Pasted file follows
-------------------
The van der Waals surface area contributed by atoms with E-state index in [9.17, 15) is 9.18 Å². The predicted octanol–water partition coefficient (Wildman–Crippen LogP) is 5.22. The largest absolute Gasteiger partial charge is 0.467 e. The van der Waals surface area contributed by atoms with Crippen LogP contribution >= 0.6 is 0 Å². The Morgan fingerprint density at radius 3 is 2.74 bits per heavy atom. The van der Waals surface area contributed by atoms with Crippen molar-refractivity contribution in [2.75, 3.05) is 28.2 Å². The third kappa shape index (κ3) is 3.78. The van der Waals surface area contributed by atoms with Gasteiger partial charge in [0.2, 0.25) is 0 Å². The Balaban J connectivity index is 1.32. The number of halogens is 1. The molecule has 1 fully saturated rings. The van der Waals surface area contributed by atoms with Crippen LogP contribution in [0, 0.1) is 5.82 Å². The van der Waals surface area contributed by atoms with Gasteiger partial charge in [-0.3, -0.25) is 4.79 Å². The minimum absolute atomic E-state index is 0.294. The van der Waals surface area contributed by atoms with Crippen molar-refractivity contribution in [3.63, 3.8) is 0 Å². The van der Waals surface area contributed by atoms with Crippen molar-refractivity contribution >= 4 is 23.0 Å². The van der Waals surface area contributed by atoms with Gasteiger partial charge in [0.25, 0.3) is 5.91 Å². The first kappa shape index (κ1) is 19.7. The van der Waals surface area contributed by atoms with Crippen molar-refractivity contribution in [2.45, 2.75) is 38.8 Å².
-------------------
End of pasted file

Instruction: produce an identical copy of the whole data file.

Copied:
The van der Waals surface area contributed by atoms with E-state index in [9.17, 15) is 9.18 Å². The predicted octanol–water partition coefficient (Wildman–Crippen LogP) is 5.22. The largest absolute Gasteiger partial charge is 0.467 e. The van der Waals surface area contributed by atoms with Crippen LogP contribution >= 0.6 is 0 Å². The Morgan fingerprint density at radius 3 is 2.74 bits per heavy atom. The van der Waals surface area contributed by atoms with Crippen molar-refractivity contribution in [2.75, 3.05) is 28.2 Å². The third kappa shape index (κ3) is 3.78. The van der Waals surface area contributed by atoms with Gasteiger partial charge in [0.2, 0.25) is 0 Å². The Balaban J connectivity index is 1.32. The number of halogens is 1. The molecule has 1 fully saturated rings. The van der Waals surface area contributed by atoms with Crippen LogP contribution in [0, 0.1) is 5.82 Å². The van der Waals surface area contributed by atoms with Gasteiger partial charge in [-0.3, -0.25) is 4.79 Å². The minimum absolute atomic E-state index is 0.294. The van der Waals surface area contributed by atoms with Crippen molar-refractivity contribution in [3.63, 3.8) is 0 Å². The van der Waals surface area contributed by atoms with Crippen molar-refractivity contribution >= 4 is 23.0 Å². The van der Waals surface area contributed by atoms with Gasteiger partial charge in [0.25, 0.3) is 5.91 Å². The first kappa shape index (κ1) is 19.7. The van der Waals surface area contributed by atoms with Crippen molar-refractivity contribution in [2.45, 2.75) is 38.8 Å².